Holidays fill the month of November in Panama; starting with Dia de los Muertos on the 2nd of November and ending with Independence Day on the 29th of November, the month is a festive one! During the month of November the country is adorned in patriotic flags, music fills the air, and parades march throughout the streets. In addition to the national holidays, the province of Bocas del Toro celebrates its birthday in November as well, making the festivities even more grand in Bocas.
During the year of Covid lockdown, many of these celebrations went dormant, but this year the celebrations are ramping up again. Things aren’t fully back in action yet this year since parades and ferias are still prohibited, but that hasn’t stopped the neighborhoods from pulling out the flags and marching bands practicing on the streets of Bocas. Crowds from Panama City flock to Bocas Town the first week of the month, and although it can be busy and noisy, it is much welcomed after a quiet couple of years past. The streets are bustling, bars and restaurants are full, and the turquoise Caribbean waters are being enjoyed by all.
To give you a better idea of how chalk full of holidays the month is, check out the list below.
November 2nd – Día de los Muertos
November 3rd – Separation Day
November 4th – Flag Day
November 5th – Colon Day
November 10th – Los Santos Uprising Day
November 16th – Bocas Day
November 28th – Independence Day
With these celebrations, business closures and ley seca (dry laws) follow. One can celebrate this vibrant culture with locals and expats alike, but must also have a sense of patience when it comes to getting business done. Día de los Muertos is celebrated on November 2nd in Panama and is an official dry day which means liquor sales are prohibited throughout the country. On this holiday, many Panamanians visit the cemeteries to honor the loved ones they have lost. The rest of the week is dedicated to celebrating the country’s independence from Colombia. Most official businesses such as banks, law offices, and government buildings are closed for a good part of this week. It is important to not have any time sensitive official business to handle during this week because the “mañana” takes on a whole other level. Sometimes official business gets put on hold for what feels like the entire month.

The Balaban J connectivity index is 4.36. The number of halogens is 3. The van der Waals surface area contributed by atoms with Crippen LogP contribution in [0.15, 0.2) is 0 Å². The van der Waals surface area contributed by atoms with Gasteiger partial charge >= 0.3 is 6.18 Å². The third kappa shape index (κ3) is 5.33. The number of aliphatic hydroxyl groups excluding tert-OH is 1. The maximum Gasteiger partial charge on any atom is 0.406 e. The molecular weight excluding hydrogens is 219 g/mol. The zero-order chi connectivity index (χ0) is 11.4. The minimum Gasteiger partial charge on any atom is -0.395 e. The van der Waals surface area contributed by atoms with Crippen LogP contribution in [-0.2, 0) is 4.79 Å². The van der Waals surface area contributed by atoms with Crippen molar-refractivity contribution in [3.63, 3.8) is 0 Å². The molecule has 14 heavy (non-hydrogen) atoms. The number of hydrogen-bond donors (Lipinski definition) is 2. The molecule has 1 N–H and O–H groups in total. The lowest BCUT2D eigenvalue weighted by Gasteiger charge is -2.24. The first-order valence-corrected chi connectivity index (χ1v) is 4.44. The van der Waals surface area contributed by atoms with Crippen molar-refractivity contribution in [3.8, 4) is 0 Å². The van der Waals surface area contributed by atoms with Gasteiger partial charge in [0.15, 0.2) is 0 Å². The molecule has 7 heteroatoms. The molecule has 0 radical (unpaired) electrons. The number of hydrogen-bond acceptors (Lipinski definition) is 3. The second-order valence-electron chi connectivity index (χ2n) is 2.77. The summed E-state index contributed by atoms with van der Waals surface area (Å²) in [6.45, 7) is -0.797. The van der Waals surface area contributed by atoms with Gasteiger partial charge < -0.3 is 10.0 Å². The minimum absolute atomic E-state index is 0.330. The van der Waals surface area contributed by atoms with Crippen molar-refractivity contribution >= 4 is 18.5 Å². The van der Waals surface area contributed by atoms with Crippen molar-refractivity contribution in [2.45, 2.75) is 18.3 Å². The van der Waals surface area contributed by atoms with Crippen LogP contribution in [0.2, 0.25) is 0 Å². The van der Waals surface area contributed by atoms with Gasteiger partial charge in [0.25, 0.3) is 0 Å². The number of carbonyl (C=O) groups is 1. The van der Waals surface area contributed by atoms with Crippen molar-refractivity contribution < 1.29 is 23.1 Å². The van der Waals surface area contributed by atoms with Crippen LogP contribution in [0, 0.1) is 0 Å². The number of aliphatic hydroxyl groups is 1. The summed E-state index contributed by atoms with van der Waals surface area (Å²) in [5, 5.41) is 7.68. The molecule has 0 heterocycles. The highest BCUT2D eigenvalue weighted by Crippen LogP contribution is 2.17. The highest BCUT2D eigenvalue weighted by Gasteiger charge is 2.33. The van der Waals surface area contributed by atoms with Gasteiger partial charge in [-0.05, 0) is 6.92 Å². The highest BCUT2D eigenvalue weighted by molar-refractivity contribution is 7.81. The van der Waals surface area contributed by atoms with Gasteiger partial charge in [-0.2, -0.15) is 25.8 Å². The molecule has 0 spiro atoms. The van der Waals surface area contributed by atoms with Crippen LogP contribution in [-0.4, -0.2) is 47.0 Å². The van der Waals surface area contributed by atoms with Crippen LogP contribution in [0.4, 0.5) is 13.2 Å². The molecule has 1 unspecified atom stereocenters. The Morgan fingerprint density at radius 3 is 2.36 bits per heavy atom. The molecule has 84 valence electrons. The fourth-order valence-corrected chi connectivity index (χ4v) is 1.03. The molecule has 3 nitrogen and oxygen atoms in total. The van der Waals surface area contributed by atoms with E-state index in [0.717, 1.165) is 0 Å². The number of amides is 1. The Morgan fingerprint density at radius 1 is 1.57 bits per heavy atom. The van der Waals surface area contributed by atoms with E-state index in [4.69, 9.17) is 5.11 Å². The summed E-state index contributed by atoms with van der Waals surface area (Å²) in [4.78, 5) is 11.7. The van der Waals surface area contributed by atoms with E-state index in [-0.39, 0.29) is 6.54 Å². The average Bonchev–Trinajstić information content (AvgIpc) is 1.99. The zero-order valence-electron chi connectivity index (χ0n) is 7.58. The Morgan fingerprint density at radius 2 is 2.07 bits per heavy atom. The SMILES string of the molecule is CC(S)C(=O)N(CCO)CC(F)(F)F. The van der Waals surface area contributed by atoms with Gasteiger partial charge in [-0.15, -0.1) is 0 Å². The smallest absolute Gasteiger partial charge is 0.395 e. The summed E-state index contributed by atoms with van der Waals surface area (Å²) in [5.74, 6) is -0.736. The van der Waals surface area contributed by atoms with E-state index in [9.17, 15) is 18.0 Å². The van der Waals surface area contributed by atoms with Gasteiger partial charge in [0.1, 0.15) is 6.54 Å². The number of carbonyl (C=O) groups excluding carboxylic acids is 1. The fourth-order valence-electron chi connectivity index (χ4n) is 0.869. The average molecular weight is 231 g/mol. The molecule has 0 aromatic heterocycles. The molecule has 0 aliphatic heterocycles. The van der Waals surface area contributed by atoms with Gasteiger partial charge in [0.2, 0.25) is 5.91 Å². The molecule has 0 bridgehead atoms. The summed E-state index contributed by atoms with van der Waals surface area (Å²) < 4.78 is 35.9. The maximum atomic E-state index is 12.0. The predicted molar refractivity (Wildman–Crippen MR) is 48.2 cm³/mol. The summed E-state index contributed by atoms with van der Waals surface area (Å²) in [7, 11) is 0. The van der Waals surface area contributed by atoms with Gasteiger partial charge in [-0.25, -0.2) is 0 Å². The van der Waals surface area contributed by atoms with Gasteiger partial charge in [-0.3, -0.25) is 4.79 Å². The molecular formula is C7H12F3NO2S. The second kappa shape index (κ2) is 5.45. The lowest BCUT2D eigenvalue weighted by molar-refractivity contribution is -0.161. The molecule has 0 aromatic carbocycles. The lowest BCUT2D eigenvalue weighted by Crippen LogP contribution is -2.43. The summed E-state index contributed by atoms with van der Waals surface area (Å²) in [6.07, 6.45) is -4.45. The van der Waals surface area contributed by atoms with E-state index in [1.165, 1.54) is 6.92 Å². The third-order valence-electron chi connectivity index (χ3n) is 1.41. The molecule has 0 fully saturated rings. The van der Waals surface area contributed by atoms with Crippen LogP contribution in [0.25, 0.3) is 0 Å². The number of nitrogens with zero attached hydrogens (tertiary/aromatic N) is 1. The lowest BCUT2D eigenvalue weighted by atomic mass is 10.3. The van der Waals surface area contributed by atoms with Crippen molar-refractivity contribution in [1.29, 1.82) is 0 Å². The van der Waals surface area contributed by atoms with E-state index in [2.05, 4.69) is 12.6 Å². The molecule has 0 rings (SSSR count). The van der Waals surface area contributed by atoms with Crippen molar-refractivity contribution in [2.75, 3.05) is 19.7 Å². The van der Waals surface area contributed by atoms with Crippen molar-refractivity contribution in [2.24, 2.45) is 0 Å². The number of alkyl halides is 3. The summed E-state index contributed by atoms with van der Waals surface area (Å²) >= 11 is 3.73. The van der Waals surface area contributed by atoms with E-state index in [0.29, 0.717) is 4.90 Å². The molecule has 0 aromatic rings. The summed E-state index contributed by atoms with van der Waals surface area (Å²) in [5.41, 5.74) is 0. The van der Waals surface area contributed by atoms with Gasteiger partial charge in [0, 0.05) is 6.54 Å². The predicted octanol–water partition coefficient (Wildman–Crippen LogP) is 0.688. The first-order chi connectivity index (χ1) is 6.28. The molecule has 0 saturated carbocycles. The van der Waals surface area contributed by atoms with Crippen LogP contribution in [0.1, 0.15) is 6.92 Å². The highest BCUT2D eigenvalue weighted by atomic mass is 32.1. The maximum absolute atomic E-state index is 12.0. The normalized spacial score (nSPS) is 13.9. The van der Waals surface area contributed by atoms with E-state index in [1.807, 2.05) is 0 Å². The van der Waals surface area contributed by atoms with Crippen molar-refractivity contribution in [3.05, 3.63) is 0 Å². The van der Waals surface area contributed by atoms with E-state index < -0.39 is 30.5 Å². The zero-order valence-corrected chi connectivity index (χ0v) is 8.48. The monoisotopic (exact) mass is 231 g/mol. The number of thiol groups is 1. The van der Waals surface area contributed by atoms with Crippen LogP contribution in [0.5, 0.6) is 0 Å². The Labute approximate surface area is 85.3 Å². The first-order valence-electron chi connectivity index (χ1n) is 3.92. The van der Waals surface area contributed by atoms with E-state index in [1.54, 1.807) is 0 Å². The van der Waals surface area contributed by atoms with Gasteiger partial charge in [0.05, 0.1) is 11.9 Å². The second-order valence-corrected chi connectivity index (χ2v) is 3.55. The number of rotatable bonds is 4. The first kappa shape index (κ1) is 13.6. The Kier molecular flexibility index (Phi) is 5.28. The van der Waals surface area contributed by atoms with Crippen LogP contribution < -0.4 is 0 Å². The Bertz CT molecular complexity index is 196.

The second week of the month keeps rolling with two more national holidays. Then comes the most exciting holiday for those living in the province of Bocas del Toro, Bocas Day. The birth of this province is celebrated on November 28th and this year marks its 118th birthday. Residents on the islands, along with those on the mainland in the towns of Almirante and Changuinola, proudly partake in celebrating their province’s founding. The Bocas Day Parade is a must-see festivity that will hopefully return to our streets in 2022.
During the last week of the month is one more equally important holiday; Independence Day. This day is to celebrate Panama’s independence from Spain in 1821. Since Independence Day falls on a Sunday this year, the parties will spill over into Monday making it the official day off for this holiday. It isn’t uncommon for Panamanians to celebrate holidays an extra day or two, thus the invention of “bridge” holidays and the reason things move very slowly throughout the month of November.
As a result of many Panamanian businesses closing for the holidays, visitors from other parts of Panama flock to the islands of Bocas del Toro. For Bocas, it is the kick-off to our “high season”. Additionally, people from other parts of the world are beginning to get time off work for the holidays and are looking for the perfect cold weather escape. The Caribbean vibes make Bocas the ideal place to eat, drink, and play. While it is important to remember that work gets put on hold during this season, it is a great time to experience the celebrations that make this country such a wonderful place to live.